The Bel Air name appeared in 1950 but did not become a distinct series until 1953, when it was designated as Chevrolet’s premium offering, pitched at growing numbers of middle-class buyers who were migrating to leafy suburbs.
Lavish trim and heavy chromework distinguished spanking new Bel Airs from lesser Chevys, with two-and four-door sedans, a sports coupe and convertible offered to eager buyers.
Dealers were delighted to find (with over half a million sold) that demand was brisk. An eight-seat Townsman station wagon was added for 1954, whilst the following year saw an all-new contemporary look for six Bel Air body styles, plus strikingly colour-coordinated interiors and the chance to select the fabulous new V8 Turbo-Fire engine. Other optional extras included air conditioning, power steering and electric windows. Although the stylish Nomad station wagon was nominally part of the Bel Air family, the wagon that did serious business was the Townsman four-door model.
In 1956 a new four-door Sport Sedan was introduced and the Bel Air range had a facelift. This saw a reworked grille, revised wheel apertures and two-tone paint jobs — all combining to give these big cars a sense of speed, even at rest. A masterly reworking in 1957 made cars that were effectively unchanged mechanically look completely different, with sharp fins and aluminum trim panels.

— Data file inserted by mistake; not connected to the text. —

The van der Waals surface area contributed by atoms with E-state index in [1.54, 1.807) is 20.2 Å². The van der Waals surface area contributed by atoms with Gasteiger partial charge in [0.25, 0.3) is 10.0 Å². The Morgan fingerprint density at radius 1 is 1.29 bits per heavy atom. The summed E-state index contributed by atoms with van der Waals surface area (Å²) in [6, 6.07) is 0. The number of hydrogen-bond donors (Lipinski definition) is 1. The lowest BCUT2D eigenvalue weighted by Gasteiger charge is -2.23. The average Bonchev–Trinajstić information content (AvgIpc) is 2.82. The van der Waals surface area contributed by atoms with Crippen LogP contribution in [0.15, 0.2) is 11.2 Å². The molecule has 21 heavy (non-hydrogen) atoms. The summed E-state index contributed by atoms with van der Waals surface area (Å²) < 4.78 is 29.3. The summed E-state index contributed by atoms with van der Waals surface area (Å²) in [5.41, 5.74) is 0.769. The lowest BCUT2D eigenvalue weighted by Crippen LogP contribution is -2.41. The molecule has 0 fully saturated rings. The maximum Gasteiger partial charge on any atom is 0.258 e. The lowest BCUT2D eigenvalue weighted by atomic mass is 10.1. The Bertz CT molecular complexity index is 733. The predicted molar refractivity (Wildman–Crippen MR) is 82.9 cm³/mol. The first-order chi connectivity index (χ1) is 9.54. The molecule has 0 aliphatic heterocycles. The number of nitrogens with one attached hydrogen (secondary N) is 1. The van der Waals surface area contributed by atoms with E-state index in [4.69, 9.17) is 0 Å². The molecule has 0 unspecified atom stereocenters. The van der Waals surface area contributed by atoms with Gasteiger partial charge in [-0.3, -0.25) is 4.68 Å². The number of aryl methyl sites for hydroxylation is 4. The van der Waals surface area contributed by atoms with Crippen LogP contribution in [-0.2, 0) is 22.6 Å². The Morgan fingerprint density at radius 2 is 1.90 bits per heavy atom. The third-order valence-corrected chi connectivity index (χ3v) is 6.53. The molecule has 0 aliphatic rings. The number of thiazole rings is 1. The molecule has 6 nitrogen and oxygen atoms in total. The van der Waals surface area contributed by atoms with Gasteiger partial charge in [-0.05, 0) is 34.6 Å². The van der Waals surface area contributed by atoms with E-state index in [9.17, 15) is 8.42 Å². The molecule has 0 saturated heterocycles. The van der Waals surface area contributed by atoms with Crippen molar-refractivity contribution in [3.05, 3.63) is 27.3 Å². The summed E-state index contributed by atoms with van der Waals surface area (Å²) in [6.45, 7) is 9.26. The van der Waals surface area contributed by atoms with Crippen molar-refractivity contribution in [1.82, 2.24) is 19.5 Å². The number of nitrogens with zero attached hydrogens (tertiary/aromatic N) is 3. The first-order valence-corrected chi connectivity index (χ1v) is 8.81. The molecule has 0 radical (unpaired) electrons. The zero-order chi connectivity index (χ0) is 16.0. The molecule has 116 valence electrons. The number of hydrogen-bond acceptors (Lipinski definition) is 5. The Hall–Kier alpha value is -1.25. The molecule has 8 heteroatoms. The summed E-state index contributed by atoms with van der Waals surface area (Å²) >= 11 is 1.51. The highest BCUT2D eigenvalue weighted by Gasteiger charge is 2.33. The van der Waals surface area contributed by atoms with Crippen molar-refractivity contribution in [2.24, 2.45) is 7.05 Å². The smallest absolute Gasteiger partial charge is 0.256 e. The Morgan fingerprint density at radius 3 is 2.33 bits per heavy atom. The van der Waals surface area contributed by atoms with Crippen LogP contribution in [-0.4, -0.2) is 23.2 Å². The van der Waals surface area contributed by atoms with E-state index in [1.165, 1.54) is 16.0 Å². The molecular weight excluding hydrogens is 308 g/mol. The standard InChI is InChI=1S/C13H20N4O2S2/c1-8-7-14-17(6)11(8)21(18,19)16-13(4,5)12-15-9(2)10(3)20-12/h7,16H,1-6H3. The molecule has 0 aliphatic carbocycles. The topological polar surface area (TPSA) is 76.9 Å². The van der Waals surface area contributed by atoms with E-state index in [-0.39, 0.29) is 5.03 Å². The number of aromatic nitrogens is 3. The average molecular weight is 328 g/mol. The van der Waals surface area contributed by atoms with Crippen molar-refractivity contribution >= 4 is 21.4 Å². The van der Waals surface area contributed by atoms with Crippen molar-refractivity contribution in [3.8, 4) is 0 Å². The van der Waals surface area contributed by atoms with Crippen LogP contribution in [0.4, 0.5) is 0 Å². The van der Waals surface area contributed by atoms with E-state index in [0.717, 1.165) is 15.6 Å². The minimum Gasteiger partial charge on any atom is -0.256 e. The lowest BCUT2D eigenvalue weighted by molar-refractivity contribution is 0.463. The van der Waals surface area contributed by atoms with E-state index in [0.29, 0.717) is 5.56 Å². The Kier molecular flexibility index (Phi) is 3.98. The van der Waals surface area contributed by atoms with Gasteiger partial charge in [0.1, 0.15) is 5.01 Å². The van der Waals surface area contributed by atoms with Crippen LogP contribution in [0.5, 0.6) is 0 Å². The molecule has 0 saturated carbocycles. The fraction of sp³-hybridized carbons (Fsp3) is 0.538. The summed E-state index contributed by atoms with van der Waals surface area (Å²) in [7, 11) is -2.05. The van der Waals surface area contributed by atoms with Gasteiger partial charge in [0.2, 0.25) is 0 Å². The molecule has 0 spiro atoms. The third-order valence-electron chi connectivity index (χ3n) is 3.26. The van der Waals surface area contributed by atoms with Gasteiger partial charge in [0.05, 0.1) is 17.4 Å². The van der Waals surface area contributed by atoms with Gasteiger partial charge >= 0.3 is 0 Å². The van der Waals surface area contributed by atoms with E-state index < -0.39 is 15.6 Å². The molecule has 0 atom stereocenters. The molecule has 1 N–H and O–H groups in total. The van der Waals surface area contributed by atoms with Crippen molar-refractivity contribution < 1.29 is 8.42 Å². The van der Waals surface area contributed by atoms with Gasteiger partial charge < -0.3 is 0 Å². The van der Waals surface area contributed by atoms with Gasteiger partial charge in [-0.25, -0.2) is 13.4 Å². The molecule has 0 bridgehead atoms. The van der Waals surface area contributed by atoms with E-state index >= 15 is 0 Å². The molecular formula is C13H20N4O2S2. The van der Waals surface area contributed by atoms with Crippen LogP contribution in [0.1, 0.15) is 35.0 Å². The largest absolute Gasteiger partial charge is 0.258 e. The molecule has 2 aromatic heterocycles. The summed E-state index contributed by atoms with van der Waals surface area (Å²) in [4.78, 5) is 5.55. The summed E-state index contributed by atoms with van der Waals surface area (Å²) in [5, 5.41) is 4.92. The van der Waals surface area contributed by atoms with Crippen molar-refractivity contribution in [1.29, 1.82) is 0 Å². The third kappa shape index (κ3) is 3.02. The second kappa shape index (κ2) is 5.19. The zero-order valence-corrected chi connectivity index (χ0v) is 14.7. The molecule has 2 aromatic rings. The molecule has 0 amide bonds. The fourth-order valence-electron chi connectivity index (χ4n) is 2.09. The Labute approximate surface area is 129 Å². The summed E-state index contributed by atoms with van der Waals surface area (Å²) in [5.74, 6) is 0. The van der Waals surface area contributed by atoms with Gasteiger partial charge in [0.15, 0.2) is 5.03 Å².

Classic mid-1950 Chevrolets are considered to be among the most attractive the company ever made, with the ’55, ’56 and ’57 Bel Airs (commonly called TriFives) being those most eagerly sought by collectors — especially convertibles. In 1958, the Impala arrived to share senior status with the Bel Airs, which thereafter — though retaining great mid-range status and selling in large numbers —slowly started sliding down the totem, finishing up as no-frills fleet cars in the 1970s.
COUNTRY OF ORIGIN:
1953 (until 1975)
Numerous options, usually the 3.9 l (235 cid) Straight Six or 4.3 l (265 cid) V8
Varied by model and engine, but the ’53 launch model was capable of 87 mph (140 km/h)
YOU SHOULD KNOW:
1955 was the year when the 50-millionth car built by Chevrolet finally rolled off the line … and by accident or design it turned out to be a Bel Air hardtop that was especially trimmed in gold to mark the momentous milestone.